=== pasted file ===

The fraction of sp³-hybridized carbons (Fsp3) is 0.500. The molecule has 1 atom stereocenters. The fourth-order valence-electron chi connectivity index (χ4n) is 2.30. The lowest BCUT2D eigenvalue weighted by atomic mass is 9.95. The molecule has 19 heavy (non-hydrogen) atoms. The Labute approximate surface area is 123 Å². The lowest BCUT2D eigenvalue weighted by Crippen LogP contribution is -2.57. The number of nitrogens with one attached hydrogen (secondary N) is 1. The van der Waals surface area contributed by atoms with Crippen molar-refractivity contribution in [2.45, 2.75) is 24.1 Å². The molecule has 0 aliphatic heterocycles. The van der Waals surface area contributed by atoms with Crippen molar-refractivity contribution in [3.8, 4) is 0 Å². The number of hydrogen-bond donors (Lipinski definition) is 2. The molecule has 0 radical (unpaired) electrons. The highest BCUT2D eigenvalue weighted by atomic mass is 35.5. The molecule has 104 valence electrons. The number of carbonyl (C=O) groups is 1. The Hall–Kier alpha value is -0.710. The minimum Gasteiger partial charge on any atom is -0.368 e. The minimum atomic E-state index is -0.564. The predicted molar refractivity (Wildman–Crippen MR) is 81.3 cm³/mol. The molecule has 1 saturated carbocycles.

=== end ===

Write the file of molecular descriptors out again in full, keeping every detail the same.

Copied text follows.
The fraction of sp³-hybridized carbons (Fsp3) is 0.500. The molecule has 1 atom stereocenters. The fourth-order valence-electron chi connectivity index (χ4n) is 2.30. The lowest BCUT2D eigenvalue weighted by atomic mass is 9.95. The molecule has 19 heavy (non-hydrogen) atoms. The Labute approximate surface area is 123 Å². The lowest BCUT2D eigenvalue weighted by Crippen LogP contribution is -2.57. The number of nitrogens with one attached hydrogen (secondary N) is 1. The van der Waals surface area contributed by atoms with Crippen molar-refractivity contribution in [2.45, 2.75) is 24.1 Å². The molecule has 0 aliphatic heterocycles. The van der Waals surface area contributed by atoms with Crippen molar-refractivity contribution in [3.8, 4) is 0 Å². The number of hydrogen-bond donors (Lipinski definition) is 2. The molecule has 0 radical (unpaired) electrons. The highest BCUT2D eigenvalue weighted by atomic mass is 35.5. The molecule has 104 valence electrons. The number of carbonyl (C=O) groups is 1. The Hall–Kier alpha value is -0.710. The minimum Gasteiger partial charge on any atom is -0.368 e. The minimum atomic E-state index is -0.564. The predicted molar refractivity (Wildman–Crippen MR) is 81.3 cm³/mol. The molecule has 1 saturated carbocycles.